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A striking example of the Hungarians' suicidal tendency was Rezio Sheres's composition entitled “Szomoru vasarnap” (in Hungarian) or “Gloomy Sunday” (in English), which means “Gloomy Sunday”. This musical piece is associated with a surge of suicides that swept across the country, it clearly shows a trend of hopelessness and longing, which there is no way to overcome. From 1983 to the present, in Hungary there has been a decrease in the level of suicides, which amounted to 46 %, which is largely associated with the development of psychiatric and psychotherapeutic care in this country. In particular, the diagnosis of depressive disorders has increased markedly; antidepressants have been actively used in clinical practice. There is a correlation between the number of prescribed antidepressant prescriptions and the number of committed suicides (Positive, 2016). This practice helps to overcome negative trends, which has been noted recently in other countries, including Norway, Finland, Sweden and Japan.

For Estonia, the problem of suicides is still relevant today. The University of Tartu conducted a special study, which showed that in Estonia from 2006 to 2016 2543 people committed suicide, with 80 % of men, 16 % of women and 4 % of children and adolescents. In 2017, according to official statistical information, 219 people committed suicide, which is a fairly significant indicator for a small country. A large proportion of suicides among Estonian citizens was associated with various forms of mental diseases. The authors note that in this group people experienced loneliness, routine and financial problems, and suffered from depression. Often suicide attempt provoked the use of alcoholic drinks and drugs. The study showed the importance of the development of a special program for the prevention of suicidal behavior, as well as the need to record every case of suicide attempt in order to provide timely psychiatric and psychotherapeutic care to such patients.

Figure 2: Standardized mortality rate of suicide and self-harm per 100 people in modern Finno-Ugric states, Russia and the EU
Standardized mortality rate of suicide and self-harm per 100 people in modern Finno-Ugric states, Russia and the EU
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In 2014, WHO published the report “Suicide Prevention. The Global Imperative”, which emphasized the need to develop special national programs for the prevention of suicidal behavior. It was noted that the key to the effectiveness of national measures was the existence of a comprehensive multisectoral suicide prevention strategy. Finland was one of the first countries to draw attention to the problem of high levels of suicide. In 1986, a national suicide prevention project was launched (led by Professor J. Lönnqvist) (Upanne et al., 1999; Wilson, 2004). All committed suicides (about 1500) were studied, case histories and psychiatric diagnoses were analyzed, active work was conducted with the relatives of patients and evidence-based medicine methods were introduced into practice. It was found that 93 % of patients suffered from mental disorders, a significant part of them suffered from depression, and adequate therapy in many cases was not offered. A number of suicides revealed alcohol dependence, in some cases due to the inability to find a way out of a difficult life situation (Pirkola et al., 2000, 2009). The project was implemented in two stages: the planning phase of the intervention program (>1988–1991) and the evaluation phase of the project (1992–1995). In the process of the implementation of the program, by 2005, the level of suicides in the country was reduced by 40 % (Fig. 2 ).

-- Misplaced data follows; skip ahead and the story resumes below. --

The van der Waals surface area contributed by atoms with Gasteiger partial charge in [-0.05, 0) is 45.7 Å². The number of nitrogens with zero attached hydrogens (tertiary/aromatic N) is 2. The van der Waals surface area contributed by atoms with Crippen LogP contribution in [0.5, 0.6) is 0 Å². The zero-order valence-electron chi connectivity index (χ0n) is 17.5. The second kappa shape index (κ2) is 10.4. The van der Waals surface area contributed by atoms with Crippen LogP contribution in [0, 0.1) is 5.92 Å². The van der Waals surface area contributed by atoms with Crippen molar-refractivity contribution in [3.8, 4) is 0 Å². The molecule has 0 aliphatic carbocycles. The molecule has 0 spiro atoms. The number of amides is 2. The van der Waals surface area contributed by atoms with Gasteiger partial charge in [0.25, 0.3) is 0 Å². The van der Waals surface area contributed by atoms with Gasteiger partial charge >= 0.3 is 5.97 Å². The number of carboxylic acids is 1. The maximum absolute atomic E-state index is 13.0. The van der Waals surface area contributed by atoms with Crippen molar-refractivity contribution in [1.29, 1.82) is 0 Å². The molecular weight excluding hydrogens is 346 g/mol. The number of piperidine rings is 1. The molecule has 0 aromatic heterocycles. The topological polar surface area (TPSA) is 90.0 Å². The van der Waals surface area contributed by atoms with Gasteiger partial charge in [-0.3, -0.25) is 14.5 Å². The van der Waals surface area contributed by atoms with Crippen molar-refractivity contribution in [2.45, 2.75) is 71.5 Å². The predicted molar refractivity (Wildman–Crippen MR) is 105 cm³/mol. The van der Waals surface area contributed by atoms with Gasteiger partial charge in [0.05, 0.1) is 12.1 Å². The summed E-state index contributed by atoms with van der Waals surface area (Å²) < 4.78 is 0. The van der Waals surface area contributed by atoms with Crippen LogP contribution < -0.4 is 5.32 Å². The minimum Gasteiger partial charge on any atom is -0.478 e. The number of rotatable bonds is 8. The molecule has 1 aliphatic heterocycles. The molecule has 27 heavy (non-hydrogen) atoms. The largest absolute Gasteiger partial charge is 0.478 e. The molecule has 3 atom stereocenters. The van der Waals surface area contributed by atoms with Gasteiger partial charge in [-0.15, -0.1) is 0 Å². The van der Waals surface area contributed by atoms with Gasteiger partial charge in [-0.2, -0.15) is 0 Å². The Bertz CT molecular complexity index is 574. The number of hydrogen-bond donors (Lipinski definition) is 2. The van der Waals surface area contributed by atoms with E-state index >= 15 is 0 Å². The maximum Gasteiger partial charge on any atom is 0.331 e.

It is noted that the level and quality of life, labor and social involvement, and material well-being play an important role in preventing suicide. However, it is impossible to exclude the importance of developing a system of psychiatric care for the population, which contributes to the timely provision of the necessary support to people in a stressful situation, experiencing various forms of depressive disorders, alcohol and drug addiction.

In Russia, the peak of mortality and suicidal tendencies occurred in the 90s, when significant political and socio-economic transformations took place in our country. The level and quality of life of the population has changed, the previous model of society has been demolished, many people have become unclaimed, unnecessary to society and others, important values have been lost, and new principles have become unacceptable. A significant reduction in the income level of citizens, an increase in antisocial and suicidal behavior, and crime were noted. All this could not but affect the socio-demographic processes in our country, which have not been fully able to stabilize to this moment.